There comes a point in time in which we have to be honest with ourselves and recognize our flaws. In the realm of personality, I can be unnecessarily harsh and stubborn at times. I can hear my friends snickering in agreement now.
Physically, I’m in a love-hate relationship with my size. I’m 5’2” and caught in a perpetual teeter-tottering between 110 and 115 pounds.
Disclaimer: yes, I am aware that I am in the group of people with “desired” bodies. I realize that I don’t have it as difficult as others who have insecurities about their size. I realize that if I were to walk into any store of my choosing they would definitely have my size. I get it all, I can assure you.
That said, sometimes I wish I was bigger and sometimes I adore my petite stature. I adore it when I get the chance to look at myself in the mirror and be genuinely happy with what it is I see. When I criticize myself for not weighing more and being taller, it’s usually because someone else has pointed out the obvious–yes, I know I’m thin. Yes, I know I’m small and short. No, I didn’t lose weight.
The average Japanese person tends to be shorter and thinner than the average American due to a number of factors: diet, geography, lifestyle, pick one. Many Western women who go over to Japan often encounter the body image problem, as Japanese clothing tends to be “one size fits all” and for Western women, that means one size fits none. I know I was definitely concerned with shopping over in Japan in fear that nothing would fit me, but, as I learned, Tokyo is a lot more global a city than I think we realize. Meaning Zara, H&M, Forever 21, and so on.
Speaking from experience, the difference in American and Japanese portion is very apparent. For example, the dorm I lived in during my study abroad time didn’t come with a meal plan so we had to feed ourselves. That actually worked out in my favor because I don’t eat shrimp or pork, two main staples in Japanese diet. I relied on a lot of chicken and beef, which is me in America anyways, but the size of the ground meat sold in Japan was significantly smaller than that in America. One package of ground meat in America could make me a large pot of spaghetti that I could have for leftovers for about three nights; two packages of ground meat in Japan made me about one dinner’s worth of food.
I think the diet changes definitely showed on me physically, because when I returned from Japan everyone and their extended families pointed it out to me. I got it from friends, family, professors. All well-intended, but resulted in me feeling an overwhelming urgency to put on 10 pounds. 125 pounds, I told myself. Eventually I got myself into the gym and started eating more; I spent 60-ish dollars on protein powder. I could see muscle definition and I was feeling stronger.
Then I stepped on a scale, and the “yasss queen” alarm in my head cut off.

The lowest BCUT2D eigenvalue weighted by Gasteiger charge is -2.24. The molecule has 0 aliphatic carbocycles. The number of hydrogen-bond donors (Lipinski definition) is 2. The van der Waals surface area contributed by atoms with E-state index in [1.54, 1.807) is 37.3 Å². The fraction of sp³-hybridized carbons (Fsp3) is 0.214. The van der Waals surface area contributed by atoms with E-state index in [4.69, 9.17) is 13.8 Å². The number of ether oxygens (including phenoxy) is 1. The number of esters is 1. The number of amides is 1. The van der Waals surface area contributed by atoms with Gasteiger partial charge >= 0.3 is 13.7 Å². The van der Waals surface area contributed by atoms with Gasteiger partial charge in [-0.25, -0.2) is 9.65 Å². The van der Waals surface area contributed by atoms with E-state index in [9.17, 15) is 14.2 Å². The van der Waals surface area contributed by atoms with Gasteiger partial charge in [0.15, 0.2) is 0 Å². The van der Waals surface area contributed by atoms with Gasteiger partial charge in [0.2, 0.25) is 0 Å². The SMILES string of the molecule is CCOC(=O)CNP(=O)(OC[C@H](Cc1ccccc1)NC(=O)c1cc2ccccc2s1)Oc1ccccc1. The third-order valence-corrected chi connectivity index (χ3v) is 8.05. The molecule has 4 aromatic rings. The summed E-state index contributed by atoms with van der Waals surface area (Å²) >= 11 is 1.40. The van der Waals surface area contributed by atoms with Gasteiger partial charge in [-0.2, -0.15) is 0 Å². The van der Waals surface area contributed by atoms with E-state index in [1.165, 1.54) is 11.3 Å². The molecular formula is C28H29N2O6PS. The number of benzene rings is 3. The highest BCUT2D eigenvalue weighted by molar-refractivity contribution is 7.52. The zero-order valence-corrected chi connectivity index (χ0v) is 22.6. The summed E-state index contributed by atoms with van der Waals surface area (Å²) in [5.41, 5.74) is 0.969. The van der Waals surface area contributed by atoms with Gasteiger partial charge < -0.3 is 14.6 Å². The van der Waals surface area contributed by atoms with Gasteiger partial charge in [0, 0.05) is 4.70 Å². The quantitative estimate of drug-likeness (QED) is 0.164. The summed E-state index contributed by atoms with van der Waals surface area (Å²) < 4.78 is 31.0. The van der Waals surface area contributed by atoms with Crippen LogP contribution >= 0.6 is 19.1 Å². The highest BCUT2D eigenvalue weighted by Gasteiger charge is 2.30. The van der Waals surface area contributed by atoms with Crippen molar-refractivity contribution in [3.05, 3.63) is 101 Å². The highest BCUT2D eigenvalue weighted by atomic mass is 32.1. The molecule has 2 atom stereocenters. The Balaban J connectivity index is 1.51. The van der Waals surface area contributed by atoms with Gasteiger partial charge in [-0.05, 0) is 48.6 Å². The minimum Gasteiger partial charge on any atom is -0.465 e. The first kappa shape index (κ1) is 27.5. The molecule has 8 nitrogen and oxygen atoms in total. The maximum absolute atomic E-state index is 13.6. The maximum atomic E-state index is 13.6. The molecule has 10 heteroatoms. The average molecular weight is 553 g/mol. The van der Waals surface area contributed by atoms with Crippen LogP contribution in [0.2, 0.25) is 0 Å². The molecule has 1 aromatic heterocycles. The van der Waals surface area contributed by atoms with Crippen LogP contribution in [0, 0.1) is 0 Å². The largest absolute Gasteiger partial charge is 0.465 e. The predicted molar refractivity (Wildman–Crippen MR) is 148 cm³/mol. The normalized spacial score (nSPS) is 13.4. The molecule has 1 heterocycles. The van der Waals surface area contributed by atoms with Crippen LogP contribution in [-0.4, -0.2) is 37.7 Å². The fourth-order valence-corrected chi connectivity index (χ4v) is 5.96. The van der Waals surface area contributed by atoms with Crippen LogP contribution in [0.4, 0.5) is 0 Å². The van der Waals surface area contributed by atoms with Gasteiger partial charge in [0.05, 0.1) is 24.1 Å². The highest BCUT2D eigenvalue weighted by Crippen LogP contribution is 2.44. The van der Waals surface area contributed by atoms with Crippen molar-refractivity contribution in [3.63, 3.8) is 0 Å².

I gained nothing. About 3 or so months after starting to exercise and I was still teetering on the 115 side of my weight. I was discouraged and frustrated with my body. Why did my metabolism have to be so fast? I just wanted to put on weight so I could finally have everyone out of my measurements.
Enter epiphany, stage in my brain.
Everyone has an opinion about my weight or lack thereof. And I was making myself feel bad for something that I can’t totally control. Good ol’ genetics has a role to play in it; my small appetite has another hand in the mix. What was the point of putting on pounds to please everyone else if I was just going to feel like a failure for not being able to do it? I was pressuring myself to achieve a goal that, admittedly, was a tad unrealistic and ultimately not on the healthier side for someone of my height.
Until recently, like last week recently, I gave up trying to put on weight. I kept going to the gym, making protein shakes, and eating as much as I could stomach because there were other rewards for my efforts. I was developing more upper body strength; I liked the muscle definition that was showing up. I liked that I was putting in the effort to become healthy and strong.
The reason this is called body vision is because I think that’s what would be more helpful language in the long run. The honest truth is that there’s always going to be someone who’s dissatisfied, and at the end of the day none of us exist to please the next guy who’s trying to please the next guy. Images are manipulated all the time. Think of every “omg this is real!11!!” meme you’ve seen online; think of all the magazine covers with ridiculously flawless celebrities on them. These images becomes standards we are made to believe that we should achieve.
I believe in saying “body vision” we give ourselves the power to be proud of how we look. We create and shape ourselves in the way we see fit, as opposed to what outside forces think is best for us. Outside forces will have us believe that achieving that flawless, airbrushed Vogue magazine cover look is ideal and that if we’re anything less then what’s the point? Outside forces had me believe that being so small was wrong, that even though I do fall into the category of the ideal body type I was still less than perfect.
The goal now is to put on 5 pounds. I want to create the body that I see fit for myself, not for the happiness of others.
The moral of the story, kids, is that everyone has an opinion, and they are certainly entitled to it, but that doesn’t mean their opinion is the one to live by. Trust your gut.